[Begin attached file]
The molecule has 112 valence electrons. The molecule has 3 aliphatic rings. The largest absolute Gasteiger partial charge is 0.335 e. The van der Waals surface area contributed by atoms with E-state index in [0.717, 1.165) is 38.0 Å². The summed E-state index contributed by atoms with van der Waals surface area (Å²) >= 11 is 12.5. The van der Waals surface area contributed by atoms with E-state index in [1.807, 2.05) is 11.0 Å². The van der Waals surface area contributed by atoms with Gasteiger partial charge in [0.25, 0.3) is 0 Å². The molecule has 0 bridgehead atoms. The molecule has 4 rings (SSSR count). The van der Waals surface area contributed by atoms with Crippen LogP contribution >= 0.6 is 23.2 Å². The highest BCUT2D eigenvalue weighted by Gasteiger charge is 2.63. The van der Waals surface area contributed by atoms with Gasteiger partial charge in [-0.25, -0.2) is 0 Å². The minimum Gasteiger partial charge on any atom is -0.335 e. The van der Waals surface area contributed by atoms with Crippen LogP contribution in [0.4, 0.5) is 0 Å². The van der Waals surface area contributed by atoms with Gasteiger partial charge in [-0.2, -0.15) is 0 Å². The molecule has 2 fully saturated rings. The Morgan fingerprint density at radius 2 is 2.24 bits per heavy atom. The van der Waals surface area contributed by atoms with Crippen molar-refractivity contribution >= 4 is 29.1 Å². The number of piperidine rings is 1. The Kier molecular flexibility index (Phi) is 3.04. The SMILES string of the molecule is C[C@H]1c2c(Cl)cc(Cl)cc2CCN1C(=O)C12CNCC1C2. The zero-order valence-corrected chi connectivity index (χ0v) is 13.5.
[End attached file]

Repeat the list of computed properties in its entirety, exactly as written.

The molecule has 112 valence electrons. The molecule has 3 aliphatic rings. The largest absolute Gasteiger partial charge is 0.335 e. The van der Waals surface area contributed by atoms with E-state index in [0.717, 1.165) is 38.0 Å². The summed E-state index contributed by atoms with van der Waals surface area (Å²) >= 11 is 12.5. The van der Waals surface area contributed by atoms with E-state index in [1.807, 2.05) is 11.0 Å². The van der Waals surface area contributed by atoms with Gasteiger partial charge in [0.25, 0.3) is 0 Å². The molecule has 0 bridgehead atoms. The molecule has 4 rings (SSSR count). The van der Waals surface area contributed by atoms with Crippen LogP contribution >= 0.6 is 23.2 Å². The highest BCUT2D eigenvalue weighted by Gasteiger charge is 2.63. The van der Waals surface area contributed by atoms with Gasteiger partial charge in [-0.25, -0.2) is 0 Å². The minimum Gasteiger partial charge on any atom is -0.335 e. The van der Waals surface area contributed by atoms with Crippen LogP contribution in [0.4, 0.5) is 0 Å². The van der Waals surface area contributed by atoms with Gasteiger partial charge in [-0.2, -0.15) is 0 Å². The molecule has 2 fully saturated rings. The Morgan fingerprint density at radius 2 is 2.24 bits per heavy atom. The van der Waals surface area contributed by atoms with Crippen molar-refractivity contribution >= 4 is 29.1 Å². The number of piperidine rings is 1. The Kier molecular flexibility index (Phi) is 3.04. The SMILES string of the molecule is C[C@H]1c2c(Cl)cc(Cl)cc2CCN1C(=O)C12CNCC1C2. The zero-order valence-corrected chi connectivity index (χ0v) is 13.5.